In many ways architecture has failed to serve society. Since the turn ir re century, lacking a broad social context, architecture has become vas-l specialized—a bits and pieces business, measured in square feet. Frozen n me. much of current architecture is fad-prone, rapidly dated, and es-<ed from nature. In town planning functional architectural elements e become increasingly separated. People live in one kind of structure ¿re do business in another. Commerce, marketing, trading, and govern-nr-.i functions are all segregated, and manufacturing is located in indust--j.. parks. The growing of food is remote from all of them. The places » ere most of us work and live are separated by distances that only the car overcome.
Children are usually educated at some distance from home. Some of
- r saddest designs in architecture are those of schools—impersonal, often » rdowless, sometimes almost prison-like, buildings. The world of parents
- separate from this daily fortress of the child, and the business person is -- rurated from workers on the shop or factory floor. Few people ever come
- :o contact with the people who grow or process their food. In a frag-
- en ted society we are all victims, intellectually and emotionally. Children : not learn to connect or to see patterns with meaning deeper than trun-¿ ;ed parts of larger wholes. No amount of electronic information or televi-
- ■ n can alter this. In our work, we have distressingly frequently had the ex-renence of asking children where their food comes from. After initially re-
- rending "the store!" they draw a complete blank...they cannot picture re fields, the acres, the farmers, the middlemen of agri-business. The statement that the soil is alive—made up of living matter—usually draws _:ier disbelief-to some people it seems like a product which can only be made rich by the addition of chemicals. For the disparate parts of society to recome more reconnected, the model of nature needs to be studied. Build-res and architectural forms can be created in which living, manufacturing, rood growing and processing, selling, banking, schooling, waste purifica tion, energy production, religious activity, art guilds, governance and recreation are woven together on a neighborhood scale.
Restructuring the building blocks of towns and cities is now a possibility. This is partly because science and technology have reached an un-precendented juncture where centralization, specialization of function, and giantism are no longer either necessary or needed. All of the components of society, including energy, power, waste treatment, transport, and food growing can be decentralized, miniaturized, and integrated on a human scale. Such a restructuring of neighborhoods makes sound economic sense. It allows for more of the face-to-face, cashless exchanges and arrangements that make up the informal sector of economic life. It fosters the process economist Paul Hawken calls disintermediation,3 by which he means a reduction in the number of steps and people involved in the production and distribution of goods. In many cases the most obvious place to begin this process is in the production of food. Neighborhood-grown food from greenhouses or gardens can be sold directly to the consumer by the grower., Processing, packaging, transportation, and retailing are minimized or eliminated.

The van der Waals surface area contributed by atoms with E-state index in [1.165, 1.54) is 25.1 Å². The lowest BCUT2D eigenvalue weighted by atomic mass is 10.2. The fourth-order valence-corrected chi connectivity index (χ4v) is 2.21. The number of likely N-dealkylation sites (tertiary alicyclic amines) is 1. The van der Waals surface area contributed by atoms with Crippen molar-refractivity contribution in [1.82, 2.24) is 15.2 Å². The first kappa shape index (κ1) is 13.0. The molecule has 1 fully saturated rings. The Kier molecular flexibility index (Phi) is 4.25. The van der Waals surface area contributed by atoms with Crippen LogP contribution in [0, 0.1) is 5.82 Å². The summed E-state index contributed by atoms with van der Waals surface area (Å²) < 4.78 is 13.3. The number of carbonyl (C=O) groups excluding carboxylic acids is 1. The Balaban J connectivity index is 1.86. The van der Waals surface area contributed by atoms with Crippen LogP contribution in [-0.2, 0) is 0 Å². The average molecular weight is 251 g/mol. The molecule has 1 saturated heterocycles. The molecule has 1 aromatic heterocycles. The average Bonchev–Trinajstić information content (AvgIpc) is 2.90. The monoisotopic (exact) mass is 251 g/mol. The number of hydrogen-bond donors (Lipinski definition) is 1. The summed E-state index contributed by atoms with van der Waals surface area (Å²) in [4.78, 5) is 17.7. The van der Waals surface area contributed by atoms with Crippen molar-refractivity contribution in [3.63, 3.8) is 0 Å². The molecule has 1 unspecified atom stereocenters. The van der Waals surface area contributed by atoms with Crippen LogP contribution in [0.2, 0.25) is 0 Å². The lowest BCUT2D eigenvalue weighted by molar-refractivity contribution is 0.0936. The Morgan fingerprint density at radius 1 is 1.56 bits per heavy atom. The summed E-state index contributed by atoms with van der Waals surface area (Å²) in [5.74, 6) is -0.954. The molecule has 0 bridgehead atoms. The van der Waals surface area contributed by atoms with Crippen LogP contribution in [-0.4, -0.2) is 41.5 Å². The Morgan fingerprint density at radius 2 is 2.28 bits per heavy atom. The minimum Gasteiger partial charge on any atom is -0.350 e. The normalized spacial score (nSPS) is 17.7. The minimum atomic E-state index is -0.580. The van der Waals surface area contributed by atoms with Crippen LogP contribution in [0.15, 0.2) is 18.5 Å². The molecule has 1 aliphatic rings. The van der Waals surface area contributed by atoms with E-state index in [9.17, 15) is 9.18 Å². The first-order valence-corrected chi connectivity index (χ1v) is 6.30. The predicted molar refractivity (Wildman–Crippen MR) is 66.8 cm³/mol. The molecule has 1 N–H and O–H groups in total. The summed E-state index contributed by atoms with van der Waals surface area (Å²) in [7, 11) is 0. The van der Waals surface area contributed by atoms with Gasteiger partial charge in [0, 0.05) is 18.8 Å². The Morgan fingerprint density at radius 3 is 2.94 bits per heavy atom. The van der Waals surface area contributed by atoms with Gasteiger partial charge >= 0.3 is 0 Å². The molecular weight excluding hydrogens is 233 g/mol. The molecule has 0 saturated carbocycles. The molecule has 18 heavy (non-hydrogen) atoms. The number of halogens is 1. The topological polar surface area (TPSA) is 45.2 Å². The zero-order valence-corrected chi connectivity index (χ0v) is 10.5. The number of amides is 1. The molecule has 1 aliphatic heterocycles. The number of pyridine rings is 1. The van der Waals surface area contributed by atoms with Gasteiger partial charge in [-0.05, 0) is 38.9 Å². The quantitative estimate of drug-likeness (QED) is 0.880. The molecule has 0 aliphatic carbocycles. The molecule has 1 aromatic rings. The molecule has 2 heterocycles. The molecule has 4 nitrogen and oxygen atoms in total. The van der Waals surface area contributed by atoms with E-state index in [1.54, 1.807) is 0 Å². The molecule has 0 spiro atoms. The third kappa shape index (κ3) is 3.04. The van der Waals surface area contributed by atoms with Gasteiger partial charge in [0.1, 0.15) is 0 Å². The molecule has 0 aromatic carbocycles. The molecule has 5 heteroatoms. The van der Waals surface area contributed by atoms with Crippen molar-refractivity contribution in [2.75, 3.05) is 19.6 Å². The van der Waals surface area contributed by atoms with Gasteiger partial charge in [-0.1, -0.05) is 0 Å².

In the evolving synthesis of biology and architecture a neighborhood could begin to function in a manner analogous to an organism. On the proposed block or neighborhood scale, parts become symbiotic to the whole and the basic social and physical functions work together. The workings are felt and understood by residents, who live with and operate the components.
A town or city can be looked at as made up of building blocks which are smaller communities or neighborhoods, each one similar to more remote self-organizing villages or hamlets. The communities are connected to a central zone where certain larger cultural and political events take place. The relationships are like those of the organisms to the ecosystem of which they are a part. For expression of synthesis, we look to certain earlier settlements. Rudolfsky's book Architecture Without Architects* illustrates some beautiful and profound settlement patterns. Some of the hill towns of Italy, New World pueblos, African lobi, Seripe villages on the Volta, the walled towns of the Near East, and Balinese villages all contain some of the practical and aesthetic elements and relationships which can serve us as models of functioning small communities onto which advanced solar, material, electronic and biotechnical elements could be grafted. Bioshelters could provide the connective elements. Transparent, long-lived skins on struc-